The congregation bought us each a soda and a couple bunches of bananas before we began hiking to Itende. The hike was a series of steep ups and downs and having hurt my knee on Saturday, I was forced to go very slow. Isaac would yell back to me “Hannah! Are you okay?! Pole sana Hannah. I know you are fast but today is slow with an injury.” We reached Itende, a deep, figure eight shaped lake, at the hottest part of the day. Isaac told us that he used to play there when he was a boy and he used to believe it was very large. Although it is deep, no one ever swims there. He said there used to be many monkeys near the lake too but yesterday there were none.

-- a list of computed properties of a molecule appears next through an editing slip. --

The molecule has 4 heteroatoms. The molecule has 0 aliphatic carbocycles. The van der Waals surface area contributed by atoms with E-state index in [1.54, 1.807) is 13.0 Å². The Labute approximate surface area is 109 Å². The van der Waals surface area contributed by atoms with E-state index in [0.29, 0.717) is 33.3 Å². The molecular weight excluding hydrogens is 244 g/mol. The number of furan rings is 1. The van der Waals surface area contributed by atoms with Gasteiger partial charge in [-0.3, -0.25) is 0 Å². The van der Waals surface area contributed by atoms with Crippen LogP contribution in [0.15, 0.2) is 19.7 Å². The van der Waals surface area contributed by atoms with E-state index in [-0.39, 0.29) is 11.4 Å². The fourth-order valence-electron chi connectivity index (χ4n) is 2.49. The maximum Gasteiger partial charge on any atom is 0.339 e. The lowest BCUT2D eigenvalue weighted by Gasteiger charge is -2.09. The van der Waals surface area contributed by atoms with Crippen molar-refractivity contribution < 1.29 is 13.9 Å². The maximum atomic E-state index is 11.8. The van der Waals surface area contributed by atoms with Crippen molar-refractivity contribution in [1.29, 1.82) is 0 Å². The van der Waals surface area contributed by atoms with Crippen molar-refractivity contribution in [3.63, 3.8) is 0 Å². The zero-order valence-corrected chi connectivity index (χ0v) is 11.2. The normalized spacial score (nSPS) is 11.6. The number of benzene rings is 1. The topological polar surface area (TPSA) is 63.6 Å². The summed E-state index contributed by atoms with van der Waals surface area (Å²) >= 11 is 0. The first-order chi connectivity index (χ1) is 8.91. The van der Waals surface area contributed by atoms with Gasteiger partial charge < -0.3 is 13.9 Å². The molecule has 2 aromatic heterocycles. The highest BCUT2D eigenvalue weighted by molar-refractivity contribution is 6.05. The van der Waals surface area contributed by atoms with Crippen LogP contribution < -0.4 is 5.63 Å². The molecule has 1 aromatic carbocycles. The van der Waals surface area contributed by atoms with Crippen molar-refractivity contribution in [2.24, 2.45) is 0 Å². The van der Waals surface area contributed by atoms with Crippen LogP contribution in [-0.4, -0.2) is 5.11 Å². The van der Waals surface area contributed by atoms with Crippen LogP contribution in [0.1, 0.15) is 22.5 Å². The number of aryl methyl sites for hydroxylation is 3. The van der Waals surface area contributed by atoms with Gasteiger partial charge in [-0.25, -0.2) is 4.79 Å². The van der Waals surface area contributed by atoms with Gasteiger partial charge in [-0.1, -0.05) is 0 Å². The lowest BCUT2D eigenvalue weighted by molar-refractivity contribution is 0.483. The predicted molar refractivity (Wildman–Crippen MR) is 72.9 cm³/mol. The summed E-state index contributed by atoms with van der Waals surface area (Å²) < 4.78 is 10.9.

We took an even steeper shortcut back to the church and hoped on the motorbike. Sometimes, if the road was too rocky or steep, Dot and I would climb off the bike and meet him at the top of the hill. On one hill we went off the road and into a small ditch. Isaac laughed and apologized then asked if we would please push. We stopped at his uncle’s home again on the way back, where many of his family were sitting in the shade of a tree on a cliff that overlooked the lowlands toward Kasiba and all the way to Tukuyu. They were all very happy to see us and to share their home. They laughed with me when I told them the story about my fall and why I was limping. It was interesting to see that they’d installed a solar panel to their house since electricity doesn’t go that far into the mountains. I couldn’t stop smiling when we were with them but Isaac was the happiest of all, showing us everything that was so important to him and doing it with so much humor. My favorite introduction was to a man who he described as the one who has given him much good advice. He told him he should go to Tukuyu and learn to be a carpenter. It was such an amazing day that left me feeling really close to the people we have been living with.